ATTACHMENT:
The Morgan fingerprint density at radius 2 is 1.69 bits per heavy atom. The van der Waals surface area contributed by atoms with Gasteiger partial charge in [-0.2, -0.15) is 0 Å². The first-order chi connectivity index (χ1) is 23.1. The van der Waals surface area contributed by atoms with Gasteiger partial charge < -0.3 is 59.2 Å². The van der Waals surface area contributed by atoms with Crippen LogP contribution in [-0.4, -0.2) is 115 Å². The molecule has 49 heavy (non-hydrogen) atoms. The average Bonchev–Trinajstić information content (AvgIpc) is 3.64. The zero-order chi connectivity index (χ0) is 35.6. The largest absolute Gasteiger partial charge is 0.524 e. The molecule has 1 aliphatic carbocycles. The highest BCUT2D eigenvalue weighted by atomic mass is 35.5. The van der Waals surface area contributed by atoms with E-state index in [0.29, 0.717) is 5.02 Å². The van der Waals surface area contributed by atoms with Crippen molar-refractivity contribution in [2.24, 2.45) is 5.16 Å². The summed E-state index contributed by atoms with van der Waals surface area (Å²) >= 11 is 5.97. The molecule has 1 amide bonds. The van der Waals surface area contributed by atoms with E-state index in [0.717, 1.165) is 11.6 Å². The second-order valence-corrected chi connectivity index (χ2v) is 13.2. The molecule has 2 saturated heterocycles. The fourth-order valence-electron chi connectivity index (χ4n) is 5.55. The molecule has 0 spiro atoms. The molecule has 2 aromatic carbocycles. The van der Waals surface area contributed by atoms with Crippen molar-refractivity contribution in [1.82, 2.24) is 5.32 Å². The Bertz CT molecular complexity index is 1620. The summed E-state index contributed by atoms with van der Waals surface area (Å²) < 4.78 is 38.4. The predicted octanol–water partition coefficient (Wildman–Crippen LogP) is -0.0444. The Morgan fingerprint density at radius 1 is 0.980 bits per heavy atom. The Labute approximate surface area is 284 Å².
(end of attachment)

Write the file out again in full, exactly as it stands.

The Morgan fingerprint density at radius 2 is 1.69 bits per heavy atom. The van der Waals surface area contributed by atoms with Gasteiger partial charge in [-0.2, -0.15) is 0 Å². The first-order chi connectivity index (χ1) is 23.1. The van der Waals surface area contributed by atoms with Gasteiger partial charge < -0.3 is 59.2 Å². The van der Waals surface area contributed by atoms with Crippen LogP contribution in [-0.4, -0.2) is 115 Å². The molecule has 49 heavy (non-hydrogen) atoms. The average Bonchev–Trinajstić information content (AvgIpc) is 3.64. The zero-order chi connectivity index (χ0) is 35.6. The largest absolute Gasteiger partial charge is 0.524 e. The molecule has 1 aliphatic carbocycles. The highest BCUT2D eigenvalue weighted by atomic mass is 35.5. The van der Waals surface area contributed by atoms with E-state index in [0.29, 0.717) is 5.02 Å². The van der Waals surface area contributed by atoms with Crippen molar-refractivity contribution in [2.24, 2.45) is 5.16 Å². The summed E-state index contributed by atoms with van der Waals surface area (Å²) >= 11 is 5.97. The molecule has 1 amide bonds. The van der Waals surface area contributed by atoms with E-state index in [0.717, 1.165) is 11.6 Å². The second-order valence-corrected chi connectivity index (χ2v) is 13.2. The molecule has 2 saturated heterocycles. The fourth-order valence-electron chi connectivity index (χ4n) is 5.55. The molecule has 0 spiro atoms. The molecule has 2 aromatic carbocycles. The van der Waals surface area contributed by atoms with Crippen molar-refractivity contribution in [1.82, 2.24) is 5.32 Å². The Bertz CT molecular complexity index is 1620. The summed E-state index contributed by atoms with van der Waals surface area (Å²) < 4.78 is 38.4. The predicted octanol–water partition coefficient (Wildman–Crippen LogP) is -0.0444. The Morgan fingerprint density at radius 1 is 0.980 bits per heavy atom. The Labute approximate surface area is 284 Å².